In last night's debut Media Take, I talked Colmar Brunton's Andrew Robertson and UMR's Gavin White about an issue that has been exercising polling nerds for the past few weeks: the significance of the "undecided" vote in polls this year.
In particular, the Political Scientist blog has proposed that the real story in Fairfax/Ipsos polls -- which seem to have shown a crash in Labour support and a flood towards National -- is the steady downward trend in decided voters. So, perhaps, what's actually happening is uncertainty about where to vote on the Left and steady support for the one big party on the Right.
On the show, Andrew and Gavin agreed with Thomas Lumley at StatsChat that the conclusion is limited by the small number of polls (nine) counted by Political Scientist. Thomas concluded:
We simply don’t have data on what happens when the decided vote goes up — it has been going down over this period — so that can’t be the story. Even if we did have data on the decided vote going up, and even if we stipulated that people are more likely to come to a decision near the election, we still wouldn’t have a clear story. If it’s true that people tend to come to a decision near the election, this means the reason for changes in the undecided vote will be different near an election than far from an election. If the reasons for the changes are different, we can’t have much faith that the relationships between the changes will stay the same.
The data provide weak evidence that Labour has lost support to ‘Undecided’ rather than to National over the past couple of years, which should be encouraging to them. In the current form, the data don’t really provide any evidence for extrapolation to the election.
But Andrew and Gavin also agreed that the fact that media organisations either bury the undecided vote or don't report it at all is a problem.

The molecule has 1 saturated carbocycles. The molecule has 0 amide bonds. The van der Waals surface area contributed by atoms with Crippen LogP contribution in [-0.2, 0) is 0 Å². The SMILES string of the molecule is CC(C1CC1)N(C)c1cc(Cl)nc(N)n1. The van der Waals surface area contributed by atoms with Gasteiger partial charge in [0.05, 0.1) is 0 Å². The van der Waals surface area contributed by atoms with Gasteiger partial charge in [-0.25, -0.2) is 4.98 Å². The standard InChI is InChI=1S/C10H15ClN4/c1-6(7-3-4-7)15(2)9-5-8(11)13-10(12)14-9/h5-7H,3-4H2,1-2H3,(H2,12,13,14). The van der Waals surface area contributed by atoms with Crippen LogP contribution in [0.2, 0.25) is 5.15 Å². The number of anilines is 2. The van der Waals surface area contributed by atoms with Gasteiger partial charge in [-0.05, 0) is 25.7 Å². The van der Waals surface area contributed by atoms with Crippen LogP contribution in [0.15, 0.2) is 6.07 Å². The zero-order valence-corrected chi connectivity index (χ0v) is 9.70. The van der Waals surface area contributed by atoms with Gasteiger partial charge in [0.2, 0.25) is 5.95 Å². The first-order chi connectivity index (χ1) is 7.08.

When undecided voters (who unfortunately aren't all counted in the same way by the different polling firms) approach a quarter of the sample, ignoring their existence leaves out a key part of the picture. And apart from anything else, they all (with the exception of Roy Morgan, the black box of New Zealand political polling) signed up this year to the New Zealand Political Polling Code, which obliges polling companies and their media clients to prominently report the undecideds.
... that polls can actually designed to try to maximise the number of undecideds.
My view is that non-response is probably the most important source of error for political polls. Part of the problem is that the average person is not obsessed with politics, and they are harder to survey for this reason (because they are less included to take part in a poll). By targeting as high a response rate/as low a refusal rate as possible, polls are trying to maximise coverage of non-politically-obsessed people.
On the show, we discussed a number of other dimensions of polling and the media, including the fact that journalists shouldn't hang their hats on decimal-point differences in successive polls.
And I was able to tell the world that Maori Television's news and current affairs division is poised to become a player this year. It will be polling all seven Maori electorates, at least two of which (Te Tai Tokerau and Waiariki) may be critical at a national level.
This is a big step up from the only previous regular insight into those electorates, the Marae Digipoll polls, whose sampling methods (1000 Maori voters nationally, only two thirds of them on the Maori roll) leave them drawing only "indicative" conclusions in the individual Maori electorates, where the samples will often be fewer than 100 respondents.
You can watch all that from about the 13-minute mark in the on-demand version of Media Take. But, of course, you should watch the whole thing!